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Churches across the UK receive thousands of pounds for repairs
Forty-five churches and chapels in England, Scotland and Northern Ireland’s future has been secured as grants totalling £290,000 have been given from the National Churches Trust.
All Saints, Middleton Cheney, Northamptonshire, described as the ‘Holy of Holies’ of William Morris stained glass, St Petrock, Timberscombe, Somerset, a church with a 1500s fan vaulted rood screen, and churches on two remote Scottish islands, Howmore church on the Isle of South Uist and Tiree parish church on the Isle of Tiree, are amongst the churches to receive the money.
Nine of the churches being helped are on the Historic England 'Heritage at Risk' register.
Broadcaster and journalist Huw Edwards, Vice President of The National Churches Trust, said: “The UK's historic churches and chapels are a vital part of our national heritage. But to survive, many need to carry out urgent repairs and install modern facilities. The cost of this work is far beyond what most congregations can pay for themselves.”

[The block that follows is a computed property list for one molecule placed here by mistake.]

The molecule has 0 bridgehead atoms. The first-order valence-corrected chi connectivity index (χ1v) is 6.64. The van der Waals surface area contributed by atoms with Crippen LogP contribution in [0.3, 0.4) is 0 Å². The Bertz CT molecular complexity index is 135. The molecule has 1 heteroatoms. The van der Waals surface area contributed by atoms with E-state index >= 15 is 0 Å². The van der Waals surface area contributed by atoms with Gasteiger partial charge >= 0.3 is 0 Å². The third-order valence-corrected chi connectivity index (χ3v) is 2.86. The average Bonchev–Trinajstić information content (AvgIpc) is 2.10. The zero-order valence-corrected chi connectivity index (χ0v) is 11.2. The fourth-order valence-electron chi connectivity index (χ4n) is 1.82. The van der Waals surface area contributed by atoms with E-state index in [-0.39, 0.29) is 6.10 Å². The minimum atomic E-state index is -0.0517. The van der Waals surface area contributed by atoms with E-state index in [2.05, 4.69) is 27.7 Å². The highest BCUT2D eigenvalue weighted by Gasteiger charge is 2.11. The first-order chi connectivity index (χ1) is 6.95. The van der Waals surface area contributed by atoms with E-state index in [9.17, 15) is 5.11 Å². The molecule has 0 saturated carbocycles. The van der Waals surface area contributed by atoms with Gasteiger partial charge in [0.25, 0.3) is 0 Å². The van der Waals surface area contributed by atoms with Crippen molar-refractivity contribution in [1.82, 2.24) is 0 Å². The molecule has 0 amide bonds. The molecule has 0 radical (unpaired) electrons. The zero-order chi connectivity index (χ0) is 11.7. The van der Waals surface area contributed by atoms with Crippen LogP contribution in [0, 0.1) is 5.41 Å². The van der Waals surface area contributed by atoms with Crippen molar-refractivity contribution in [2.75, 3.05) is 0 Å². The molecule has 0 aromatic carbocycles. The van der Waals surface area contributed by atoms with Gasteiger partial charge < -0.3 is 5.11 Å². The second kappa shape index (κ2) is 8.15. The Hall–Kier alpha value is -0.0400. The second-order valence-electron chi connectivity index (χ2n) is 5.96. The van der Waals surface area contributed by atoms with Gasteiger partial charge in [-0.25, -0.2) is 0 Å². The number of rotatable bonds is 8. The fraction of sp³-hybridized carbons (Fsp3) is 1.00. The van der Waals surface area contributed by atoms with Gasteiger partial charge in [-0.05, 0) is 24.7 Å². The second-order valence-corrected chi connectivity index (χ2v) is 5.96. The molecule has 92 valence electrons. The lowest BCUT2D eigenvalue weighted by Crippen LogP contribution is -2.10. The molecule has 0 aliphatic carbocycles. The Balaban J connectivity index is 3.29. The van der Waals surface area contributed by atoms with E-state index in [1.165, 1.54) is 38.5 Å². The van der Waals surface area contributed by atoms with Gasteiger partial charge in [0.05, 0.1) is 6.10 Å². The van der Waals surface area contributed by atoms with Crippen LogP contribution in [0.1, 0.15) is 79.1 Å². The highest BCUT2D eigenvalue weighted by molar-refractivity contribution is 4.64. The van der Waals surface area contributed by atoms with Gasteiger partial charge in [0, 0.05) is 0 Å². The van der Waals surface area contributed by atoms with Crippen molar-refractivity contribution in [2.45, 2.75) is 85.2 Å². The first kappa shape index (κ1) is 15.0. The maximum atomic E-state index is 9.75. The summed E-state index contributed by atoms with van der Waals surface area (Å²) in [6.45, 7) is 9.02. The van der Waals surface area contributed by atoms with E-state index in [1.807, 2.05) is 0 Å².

“So I’m delighted that the Trust is providing grants of £290,000 to keep more churches and chapels in good repair so that they can remain open and benefit local communities.”
Money spent will include £10,000 to help fund the installation of an accessible toilet and a servery at the Grade I listed St Petrock’s church, Timberscombe in Somerset.
Howmore Church, on the Outer Hebrides will use £20,000 of the grant to help fund repairs to the external stonework and the installation of toilets at the church which was built in 1858 by local craftsman.
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